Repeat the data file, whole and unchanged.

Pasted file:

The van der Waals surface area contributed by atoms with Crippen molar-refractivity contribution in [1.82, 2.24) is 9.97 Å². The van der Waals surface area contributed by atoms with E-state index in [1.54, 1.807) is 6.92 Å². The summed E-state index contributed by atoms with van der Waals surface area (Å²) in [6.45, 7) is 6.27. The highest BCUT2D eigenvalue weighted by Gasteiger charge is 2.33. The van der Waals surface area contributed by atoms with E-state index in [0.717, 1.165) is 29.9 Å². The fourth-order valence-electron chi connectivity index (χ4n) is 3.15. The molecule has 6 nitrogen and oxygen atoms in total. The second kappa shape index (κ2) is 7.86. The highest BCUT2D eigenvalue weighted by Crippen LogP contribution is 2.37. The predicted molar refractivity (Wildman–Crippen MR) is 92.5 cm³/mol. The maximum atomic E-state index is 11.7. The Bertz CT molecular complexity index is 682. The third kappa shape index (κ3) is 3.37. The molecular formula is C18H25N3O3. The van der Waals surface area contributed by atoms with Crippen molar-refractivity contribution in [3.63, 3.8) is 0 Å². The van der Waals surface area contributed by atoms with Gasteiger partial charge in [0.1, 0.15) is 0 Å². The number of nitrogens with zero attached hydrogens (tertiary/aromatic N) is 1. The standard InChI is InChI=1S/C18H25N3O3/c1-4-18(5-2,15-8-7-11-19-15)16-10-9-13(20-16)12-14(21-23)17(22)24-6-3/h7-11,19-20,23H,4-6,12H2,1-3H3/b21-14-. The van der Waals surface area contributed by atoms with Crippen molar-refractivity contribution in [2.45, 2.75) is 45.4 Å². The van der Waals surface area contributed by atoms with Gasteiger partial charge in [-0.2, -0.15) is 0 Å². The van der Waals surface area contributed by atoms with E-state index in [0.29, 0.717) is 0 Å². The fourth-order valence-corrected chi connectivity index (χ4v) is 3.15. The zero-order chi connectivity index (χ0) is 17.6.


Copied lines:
The van der Waals surface area contributed by atoms with Crippen molar-refractivity contribution in [1.82, 2.24) is 9.97 Å². The van der Waals surface area contributed by atoms with E-state index in [1.54, 1.807) is 6.92 Å². The summed E-state index contributed by atoms with van der Waals surface area (Å²) in [6.45, 7) is 6.27. The highest BCUT2D eigenvalue weighted by Gasteiger charge is 2.33. The van der Waals surface area contributed by atoms with E-state index in [0.717, 1.165) is 29.9 Å². The fourth-order valence-electron chi connectivity index (χ4n) is 3.15. The molecule has 6 nitrogen and oxygen atoms in total. The second kappa shape index (κ2) is 7.86. The highest BCUT2D eigenvalue weighted by Crippen LogP contribution is 2.37. The predicted molar refractivity (Wildman–Crippen MR) is 92.5 cm³/mol. The maximum atomic E-state index is 11.7. The Bertz CT molecular complexity index is 682. The third kappa shape index (κ3) is 3.37. The molecular formula is C18H25N3O3. The van der Waals surface area contributed by atoms with Crippen molar-refractivity contribution in [3.63, 3.8) is 0 Å². The van der Waals surface area contributed by atoms with Gasteiger partial charge in [0.1, 0.15) is 0 Å². The number of nitrogens with zero attached hydrogens (tertiary/aromatic N) is 1. The standard InChI is InChI=1S/C18H25N3O3/c1-4-18(5-2,15-8-7-11-19-15)16-10-9-13(20-16)12-14(21-23)17(22)24-6-3/h7-11,19-20,23H,4-6,12H2,1-3H3/b21-14-. The van der Waals surface area contributed by atoms with Crippen molar-refractivity contribution in [2.45, 2.75) is 45.4 Å². The van der Waals surface area contributed by atoms with Gasteiger partial charge in [-0.2, -0.15) is 0 Å². The van der Waals surface area contributed by atoms with E-state index in [0.29, 0.717) is 0 Å². The fourth-order valence-corrected chi connectivity index (χ4v) is 3.15. The zero-order chi connectivity index (χ0) is 17.6.